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Concierge By Day, Consul By Night

Aharon Granevich-Granot

Until yesterday, Eilat hotel cleaner Bith Thiyang was just another of the 8,000 Sudanese refugees working illegally in Israel. But with the declaration of South Sudan’s independence, the temporary government has appointed him ambassador to Israel. Switching from his morning concierge uniform to an official-looking spanking suit and tie in the afternoon for his first week on the job, Thiyang says a partnership between Israel and South Sudan is natural. “Israel is our best friend in the world.”

Wednesday, July 20, 2011

The Red Sea sparkles on our left while the red mountains of Edom glisten to our right, yet the heat threatens to melt us. The border between Egypt and Israel is closer than ever, but there aren’t too many tourists outside today. Who would be outdoors when it seems that Gehinnom has come to the earth to pay a visit?

We emerge from the air conditioned car, but Bith Thiyang — soon-to-be Israel’s ambassador of embryotic South Sudan — doesn’t mind the heat at all. Emerging from behind a wagon stacked with hotel towels and linens, he jumps out to greet us, decked out in a tailored suit and garish necktie. Thiyang has no problem with hot weather. “When you come to South Sudan,” he whispers in broken English, his tone muted in his effort to adopt a diplomatic air in light of his new position, “you will see what true Gehinnom is. Compared to the heat in our country, this is like the Swiss Alps.”

I examine his charcoal-black skin. Not a drop of perspiration appears on his face. “Come with me,” he says, leading us to a hilltop where he points to a spot on the border between Egypt and Israel deep in the surrounding mountains. “There is that is where I was captured by the IDF when I crossed the border. I was imprisoned in an Israeli jail, but that is also where my freedom began, the freedom that was made complete last week when my president announced our independence. Now we have a state, and no one can tell us what to do.”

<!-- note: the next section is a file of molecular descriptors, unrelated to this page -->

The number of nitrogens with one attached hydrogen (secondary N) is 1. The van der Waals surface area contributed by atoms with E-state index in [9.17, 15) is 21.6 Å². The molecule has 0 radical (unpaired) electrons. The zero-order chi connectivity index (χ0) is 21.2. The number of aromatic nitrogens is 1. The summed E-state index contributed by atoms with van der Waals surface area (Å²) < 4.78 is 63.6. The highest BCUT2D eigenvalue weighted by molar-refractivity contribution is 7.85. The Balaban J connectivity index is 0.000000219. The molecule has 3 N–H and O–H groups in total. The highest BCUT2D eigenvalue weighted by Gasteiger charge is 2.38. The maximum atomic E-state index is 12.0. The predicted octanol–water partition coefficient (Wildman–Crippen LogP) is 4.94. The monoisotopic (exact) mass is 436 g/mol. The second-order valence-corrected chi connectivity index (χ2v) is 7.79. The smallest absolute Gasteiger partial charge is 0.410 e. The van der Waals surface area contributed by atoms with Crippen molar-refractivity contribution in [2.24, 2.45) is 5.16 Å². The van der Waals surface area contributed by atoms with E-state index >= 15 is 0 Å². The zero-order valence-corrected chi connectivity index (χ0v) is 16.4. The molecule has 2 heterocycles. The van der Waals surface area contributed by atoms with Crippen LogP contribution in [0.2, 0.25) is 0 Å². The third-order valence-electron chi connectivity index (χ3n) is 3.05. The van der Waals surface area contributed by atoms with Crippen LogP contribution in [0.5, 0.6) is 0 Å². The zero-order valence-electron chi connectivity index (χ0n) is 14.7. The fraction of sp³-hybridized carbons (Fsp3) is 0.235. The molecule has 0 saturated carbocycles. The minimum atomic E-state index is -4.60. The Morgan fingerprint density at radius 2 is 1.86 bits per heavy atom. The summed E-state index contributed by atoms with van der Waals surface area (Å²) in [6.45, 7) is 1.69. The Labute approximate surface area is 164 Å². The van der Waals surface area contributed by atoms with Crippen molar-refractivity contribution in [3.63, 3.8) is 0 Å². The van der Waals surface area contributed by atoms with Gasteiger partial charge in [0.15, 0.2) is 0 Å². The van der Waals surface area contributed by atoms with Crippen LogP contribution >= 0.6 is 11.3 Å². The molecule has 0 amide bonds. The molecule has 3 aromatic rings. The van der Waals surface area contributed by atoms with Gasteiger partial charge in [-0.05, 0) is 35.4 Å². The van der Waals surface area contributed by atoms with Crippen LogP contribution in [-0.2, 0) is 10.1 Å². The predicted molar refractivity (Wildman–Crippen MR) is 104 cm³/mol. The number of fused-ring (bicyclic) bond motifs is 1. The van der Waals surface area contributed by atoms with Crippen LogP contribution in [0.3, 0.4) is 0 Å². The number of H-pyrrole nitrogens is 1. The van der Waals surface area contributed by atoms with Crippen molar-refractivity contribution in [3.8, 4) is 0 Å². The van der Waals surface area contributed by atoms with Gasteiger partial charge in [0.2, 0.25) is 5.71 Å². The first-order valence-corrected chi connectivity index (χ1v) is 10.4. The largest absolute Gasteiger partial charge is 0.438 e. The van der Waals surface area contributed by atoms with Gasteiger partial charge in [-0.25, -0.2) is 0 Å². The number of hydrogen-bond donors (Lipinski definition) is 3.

The story of our hero, Bith Thiyang, may be the tragic tale of all the South Sudanese refugees in the State of Israel. It is the story of a hotel room attendant who was transformed overnight into an ambassador and diplomat.

At the Nof Eilot Hotel where he works, none of the upscale guests in the elegant lobby is aware of Bith Thiyang’s diplomatic position as he pours them coffee and brings them cake and milkshakes. A tall, thin man whose coal-black countenance is broken only by a shining pair of white teeth, during the morning Bith Thiyang wears a black suit, a white shirt, and a tie bearing the hotels’ logo. To them, he’s simply a waiter; little to they realize that later in the afternoon, he will shed his uniform for a suit and tie and make his way to the office in the nearby refugee village, where he has served as the informal consul to the emerging breakaway country of South Sudan for the last few months.

 In the meantime, however, it appears that Thiyang’s new position is not getting to his head. “Until I begin receiving a paycheck from my country’s foreign ministry, I have no other way to support myself,” he says. So he continues to bustle diligently between the tiny tables and luxurious armchairs scattered across the crimson-carpeted, air conditioned lobby. Later in the evening, he will take out the vacuum cleaner and give the hotel carpets a thorough cleaning. 

Later, we sit with Bith Thiyang in his headquarters in the Sudanese refugee village that Israel established in the vicinity of Kibbutz Eilot. Although there isn’t even a simple office computer on the table, a massive photograph of the new president is already proudly displayed on one of the walls. 

Thiyang doesn’t know how many more days, or weeks, he’ll be staying in the refugee village. He hopes that if Israel normalizes relations with newly-independent South Sudan, he’ll be able to submit his resignation to the hotel management, thank them for the pleasant relationship they have enjoyed, pack his bags and move to Jerusalem, where he hopes to open the South Sudanese embassy.